Wednesday, September 3, 2014

The world is a disaster. My problems seem small.

It is hard to blog about certain things when the image of a masked terrorist holding a knife to an American journalist on his knees in the desert is seared into your mind. And now there is another, and they even took a video of it.

It is hard to read and watch and listen to the news, and hard not to, and hard to avoid it anyway because the headlines pop up wherever you look.  It is hard to know that while we live in relative comfort, parts of the world are in the middle ages, and hard to know that we are not so safe as we think we are and that the very city (Minneapolis) where my daughter is teaching ESL (now ELL) to  Somali children is the same city where a Somali neighborhood is a breeding ground for ISIS recruitment of disaffected young people, as reported on NBC Nightly News.

It is hard to hear our once-passionate president say blandly that  "we don't have a strategy yet" for dealing with Islamic extremists in Syria, and to hear him say that "not doing stupid stuff" is an accomplishment, and also to hear him say, as we seek more urgency and reassurance, "The world has always been messy," while as Frank Bruni put it in an op-ed piece  in yesterday's New York Times, "'Messy' is my kitchen at the end of a long weekend. What's happening in much of Syria and Iraq is monstrous."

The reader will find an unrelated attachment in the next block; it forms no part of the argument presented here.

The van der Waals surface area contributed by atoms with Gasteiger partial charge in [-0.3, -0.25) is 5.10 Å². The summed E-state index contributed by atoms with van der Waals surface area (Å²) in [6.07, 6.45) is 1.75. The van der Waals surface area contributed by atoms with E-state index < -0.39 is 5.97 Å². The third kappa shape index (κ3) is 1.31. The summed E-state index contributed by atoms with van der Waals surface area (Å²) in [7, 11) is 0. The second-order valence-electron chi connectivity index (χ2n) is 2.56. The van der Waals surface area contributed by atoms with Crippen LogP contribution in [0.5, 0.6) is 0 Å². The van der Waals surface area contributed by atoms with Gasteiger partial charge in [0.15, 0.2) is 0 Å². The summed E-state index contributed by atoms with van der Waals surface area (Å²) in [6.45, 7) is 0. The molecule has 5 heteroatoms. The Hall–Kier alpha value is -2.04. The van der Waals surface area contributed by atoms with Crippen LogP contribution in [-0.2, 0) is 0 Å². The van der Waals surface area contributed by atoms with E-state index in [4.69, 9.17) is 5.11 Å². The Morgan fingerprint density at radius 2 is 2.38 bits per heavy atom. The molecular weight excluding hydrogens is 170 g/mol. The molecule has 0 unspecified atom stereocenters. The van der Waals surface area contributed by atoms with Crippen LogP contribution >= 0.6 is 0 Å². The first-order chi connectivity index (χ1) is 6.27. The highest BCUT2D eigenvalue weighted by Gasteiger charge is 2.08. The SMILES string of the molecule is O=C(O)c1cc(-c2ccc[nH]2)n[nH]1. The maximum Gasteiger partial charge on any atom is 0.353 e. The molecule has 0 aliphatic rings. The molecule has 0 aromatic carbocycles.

It's hard for me personally because my friend Patricia is gone. We were blogging partners, often writing on the same topic; one would lob a ball into the other's court and then it would return with something comforting or funny or just the words,  "I know how you feel."

That is basically why I have not written much in the last couple of weeks.

So. I think I see another tiny squamous cell cancer on the back of my hand – just a little raised freckle that looks odd to me – and I will have to make an appointment to go to Boston to have it checked out and probably get another punch biopsy. Ouch, but still.

So. I watch the US Open. I go to and watch the press conferences and recaps. I read about Roger Federer's wife Mirka and look at all the family pictures. I watch him float around the court and I remember years ago when I was in the hospital around this time of year and my sister said  that for a good distraction from leukemia and chemotherapy, I should turn on the Open "and watch Roger Federer who does not sweat."

It worked then, and it works now. For a while.

1 comment:

Anonymous said...

Oh yes, I feel those things myself. I can't bear to see those images. I shut myself off from the world to avoid the confrontation and the challenge of how I should respond, and yet I know that if everyone behaved as I do, then evil would triumph. But I can't help myself.